-- Anonymous, December 19, 2000

    "Ask not what your contry can do for you, but what can you do for your country." May I suggest that General Powell was not nominated to be Secretary of State because he is of African descent but because he is the best qualified. His African descent speaks well of President Elect Bush since he thought it not robbery to nominate such a person to fill the second most important position in this nation. General Powell will help black folk by being a role model, an example of what one can accomplish through hard work, good moral values, and trust in God. Ditto for Ms. Rice. I have always thought that we just wanted to be judged by the content of our character and hired the same way. It is time for us black folk to stop looking for what someone is doing for us, we must do for ourselves. For example, if you aspire to become the CEO of a major company, then start your own company and build it into a major company. Some will say that not all can do that, and that is true for both black and white. My basic position is that we have opportunity. We just have to get out of that slave mentality which looks for the master to do something for us. Pastor Paris

    -- Anonymous, December 19, 2000

    Bill, you were exactly right about the cabinet list. I had a temporary distraction, as someone interrupted my train of thought (then and now! :-)). In adition to Andrew Young, State Department veteran Donald McHenry followed him at the UN.

    I am also inclined to agree with your view of Justice Thomas. I think it's important to understand what his legal view and judicial review means for all of us in general, and for Us in particular. Here's an interesting thought: with a Republican administration coming in, a charge of "you don't like Black Folk" staring the President-elect in the face, and Chief Justice Rehnquist 76 years old, whom do you think President Bush will consider to eventually replace him as Chief Justice? (Historical note: Justice Rehnquist was appointed to the court by Nixon in ~ 1971, and was appointed Chief Justice by Reagan ~1986).

    -- Anonymous, December 19, 2000

    After reading the quote of Nostradamus posted by Sister Brenda Sutton, I find it funny indeed, but not the least bit humorous that someone who lived nearly 500 years ago could, in one sentence, surmise the truth about our situation more accurately than many of the comments I have read here today. I find myself totally disenfranchised by a government who didn’t think enough of my vote to count the votes of all he people--although my state was one in which I hope all of them were counted. I am not the least bit appeased by a person who looks like me and declares boldly to be a Europeanist, whatever that is; or fails to understand why affirmative action was and is necessary even though they benefited from the same. Nor am I happy with one who looks on my fate and says neither a yea nor a nay. The fact remains that 50 percent of the voters are not being represented in the government soon to be inaugurated, a fact which might have changed had all the people been heard and their votes truly and accurately counted. However since they were not, we shall never know and are split right down the middle. Jesus said. “Every kingdom divided against itself is brought to desolation; and every city or house divided against itself shall not stand.” Matthew: 12:25. It is my prayer that He alone will bring us together because, in my opinion, nobody in Washington, or anyplace else in our country either can or will.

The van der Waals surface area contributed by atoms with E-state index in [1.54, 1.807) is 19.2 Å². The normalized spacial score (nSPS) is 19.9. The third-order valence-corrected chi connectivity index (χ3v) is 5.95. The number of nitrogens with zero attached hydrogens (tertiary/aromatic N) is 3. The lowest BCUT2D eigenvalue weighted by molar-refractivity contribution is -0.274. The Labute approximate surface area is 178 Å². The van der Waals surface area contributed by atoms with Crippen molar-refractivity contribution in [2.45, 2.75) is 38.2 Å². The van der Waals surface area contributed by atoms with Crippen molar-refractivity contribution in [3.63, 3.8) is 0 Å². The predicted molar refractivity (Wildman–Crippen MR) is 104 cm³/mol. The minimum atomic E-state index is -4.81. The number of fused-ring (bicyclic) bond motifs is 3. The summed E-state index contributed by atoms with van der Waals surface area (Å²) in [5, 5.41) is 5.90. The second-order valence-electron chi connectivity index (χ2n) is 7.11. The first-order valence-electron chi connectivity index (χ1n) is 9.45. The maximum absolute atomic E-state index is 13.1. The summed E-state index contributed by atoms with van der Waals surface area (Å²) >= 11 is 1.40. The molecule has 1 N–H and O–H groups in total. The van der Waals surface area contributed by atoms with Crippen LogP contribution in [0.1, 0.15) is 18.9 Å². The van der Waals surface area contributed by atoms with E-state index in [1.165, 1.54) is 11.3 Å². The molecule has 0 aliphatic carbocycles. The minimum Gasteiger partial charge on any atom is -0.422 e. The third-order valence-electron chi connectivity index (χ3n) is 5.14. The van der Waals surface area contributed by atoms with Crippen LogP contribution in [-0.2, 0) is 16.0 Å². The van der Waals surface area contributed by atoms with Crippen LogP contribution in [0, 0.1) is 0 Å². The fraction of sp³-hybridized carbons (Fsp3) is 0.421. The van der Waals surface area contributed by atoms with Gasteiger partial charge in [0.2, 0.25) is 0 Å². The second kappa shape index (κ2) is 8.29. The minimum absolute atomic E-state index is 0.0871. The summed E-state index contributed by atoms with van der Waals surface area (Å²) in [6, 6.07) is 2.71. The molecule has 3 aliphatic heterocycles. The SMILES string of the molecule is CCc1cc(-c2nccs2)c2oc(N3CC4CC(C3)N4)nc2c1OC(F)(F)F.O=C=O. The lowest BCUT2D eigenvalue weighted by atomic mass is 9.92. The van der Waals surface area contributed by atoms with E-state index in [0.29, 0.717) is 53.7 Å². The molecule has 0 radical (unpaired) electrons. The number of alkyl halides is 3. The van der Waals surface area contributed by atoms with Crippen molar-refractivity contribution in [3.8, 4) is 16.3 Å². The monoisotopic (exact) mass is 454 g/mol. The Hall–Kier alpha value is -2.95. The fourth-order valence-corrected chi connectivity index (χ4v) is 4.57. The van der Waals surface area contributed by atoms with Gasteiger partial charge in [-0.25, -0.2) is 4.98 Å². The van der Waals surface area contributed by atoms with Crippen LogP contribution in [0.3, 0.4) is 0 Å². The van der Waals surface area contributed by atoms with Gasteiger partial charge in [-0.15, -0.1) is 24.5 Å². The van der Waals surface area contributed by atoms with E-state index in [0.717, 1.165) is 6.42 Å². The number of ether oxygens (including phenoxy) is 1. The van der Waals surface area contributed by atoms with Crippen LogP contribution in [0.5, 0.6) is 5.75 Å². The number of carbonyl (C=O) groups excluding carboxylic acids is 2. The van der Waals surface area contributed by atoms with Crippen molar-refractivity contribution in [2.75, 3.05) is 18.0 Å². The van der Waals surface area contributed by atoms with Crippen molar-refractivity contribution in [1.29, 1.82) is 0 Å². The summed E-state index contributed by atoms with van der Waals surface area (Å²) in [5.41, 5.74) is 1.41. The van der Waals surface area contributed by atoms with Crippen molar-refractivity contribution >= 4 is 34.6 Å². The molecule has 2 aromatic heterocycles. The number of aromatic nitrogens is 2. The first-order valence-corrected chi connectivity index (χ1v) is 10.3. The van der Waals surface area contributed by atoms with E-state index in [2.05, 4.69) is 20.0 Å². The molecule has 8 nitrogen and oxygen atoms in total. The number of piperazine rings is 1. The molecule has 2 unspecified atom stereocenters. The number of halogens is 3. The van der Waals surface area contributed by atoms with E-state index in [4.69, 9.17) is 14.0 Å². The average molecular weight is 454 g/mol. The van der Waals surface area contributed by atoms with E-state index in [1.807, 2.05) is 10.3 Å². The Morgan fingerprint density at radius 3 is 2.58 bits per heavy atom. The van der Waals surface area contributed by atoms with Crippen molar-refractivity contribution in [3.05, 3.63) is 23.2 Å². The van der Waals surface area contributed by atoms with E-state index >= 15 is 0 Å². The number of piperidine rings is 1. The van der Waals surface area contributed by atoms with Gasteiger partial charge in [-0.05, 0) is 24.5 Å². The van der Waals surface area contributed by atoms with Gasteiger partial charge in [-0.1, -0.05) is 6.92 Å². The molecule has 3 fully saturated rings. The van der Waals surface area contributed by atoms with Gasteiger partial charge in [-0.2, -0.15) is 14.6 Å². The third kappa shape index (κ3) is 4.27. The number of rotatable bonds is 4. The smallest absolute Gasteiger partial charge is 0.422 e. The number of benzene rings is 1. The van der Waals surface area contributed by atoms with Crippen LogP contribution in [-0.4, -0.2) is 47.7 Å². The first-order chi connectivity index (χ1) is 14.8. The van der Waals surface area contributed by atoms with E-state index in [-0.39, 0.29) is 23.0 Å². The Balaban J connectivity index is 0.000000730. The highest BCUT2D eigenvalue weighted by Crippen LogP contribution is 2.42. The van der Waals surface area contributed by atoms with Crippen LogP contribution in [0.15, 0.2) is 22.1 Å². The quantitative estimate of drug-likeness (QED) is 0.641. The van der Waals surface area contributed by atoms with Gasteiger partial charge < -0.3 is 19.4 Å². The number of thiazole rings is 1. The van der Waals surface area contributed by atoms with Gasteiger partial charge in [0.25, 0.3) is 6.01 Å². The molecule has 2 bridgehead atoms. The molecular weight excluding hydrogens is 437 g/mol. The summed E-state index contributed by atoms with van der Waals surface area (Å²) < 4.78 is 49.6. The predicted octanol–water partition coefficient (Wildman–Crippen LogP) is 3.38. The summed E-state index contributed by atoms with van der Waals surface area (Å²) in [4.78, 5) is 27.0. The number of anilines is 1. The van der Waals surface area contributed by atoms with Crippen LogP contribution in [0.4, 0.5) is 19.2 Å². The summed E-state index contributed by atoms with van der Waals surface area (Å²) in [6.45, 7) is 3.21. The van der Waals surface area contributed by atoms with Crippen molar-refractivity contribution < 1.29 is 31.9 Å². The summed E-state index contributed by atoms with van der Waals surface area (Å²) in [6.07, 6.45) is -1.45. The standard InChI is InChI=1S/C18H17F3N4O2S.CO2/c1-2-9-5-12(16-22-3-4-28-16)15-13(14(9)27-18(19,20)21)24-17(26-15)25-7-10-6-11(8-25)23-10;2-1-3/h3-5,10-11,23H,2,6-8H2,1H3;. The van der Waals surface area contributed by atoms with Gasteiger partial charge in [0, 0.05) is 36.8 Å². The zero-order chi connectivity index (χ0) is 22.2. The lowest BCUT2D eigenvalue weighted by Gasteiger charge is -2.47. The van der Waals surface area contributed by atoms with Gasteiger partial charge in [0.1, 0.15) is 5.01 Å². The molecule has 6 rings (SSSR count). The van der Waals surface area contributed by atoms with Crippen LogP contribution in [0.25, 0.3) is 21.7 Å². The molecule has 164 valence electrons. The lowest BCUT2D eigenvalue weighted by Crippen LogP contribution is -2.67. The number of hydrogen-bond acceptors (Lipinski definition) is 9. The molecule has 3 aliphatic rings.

-- Anonymous, December 20, 2000

    "European serfdom" is my observation of many of our nation's communities. Sometimes it seems that there are enclaves so closed and isolated that I am reminded of medieval France and Prussia (or Germany?). I see neighborhoods where people draw up and cut themselves off to some defree from the outside world. In those situations, there only "contact" becomes television. And I am very concerned about leaving perceptions of Who We Are in the hands of Hollywood and the Late Night News (both offer bleak pictures).

    True Afirmative Action still begins with us. THose who have knowledge, access and control must continue to pave the way and create opportunities and access for those who don't. We must pass on what we know to our youth, to our successors. We must continue to move forward, effectively and consistently, with the resources that are available to us.

    -- Anonymous, December 20, 2000

    Brother Robert; You are quite correct about the comic relief provided by Nostradamus. While the famed medieval French prognosticator was vastly overrated he cannot be faulted for making bold, albeit many erroneous forecasts. But then again what do I know since my credentials only confer me the status of being an "idiot savant" :-)

    Brother Jerryl; I believe the current composition of the US Senate will make confirmation of the next three Supreme Court judges [replacements for Rhenquist, O'Connor & Stevens] extremely interesting. I believe the candidates will be 2 neo-conservative Justices and one neo-Liberal. Scalia will most likely be promoted to Chief Justice [needed to appeal to his "right" constituents] and joining him will be newbies like Judge Richard Posner [8th Circuit of Appeals], Elizabeth Dole [all 13 female US Senators should support her nomination] and my personal choice, Harvard Law Professor Randall Kennedy. If Bush takes my advice and picks Kennedy, fmr clerk of Justice T. Marshall, he will get an erudite legal scholar who is critical of racial profiling and has written widely in the area of crime and law enforcement. Kennedy has also been one of the leading critics of the much-maligned jury nullification thesis. Last and perhaps most importantly he is my homey [upper northwest DC near Takoma Park] and black like me :-) If my slate is presented I believe 60-70 Senators would endorse this package. Celebrated Harvard Law Professors Alan Dershowitz and Laurence Tribe would not like it but who cares. They are simply angry that Gore's loss means they won't be even considered for this coveted position.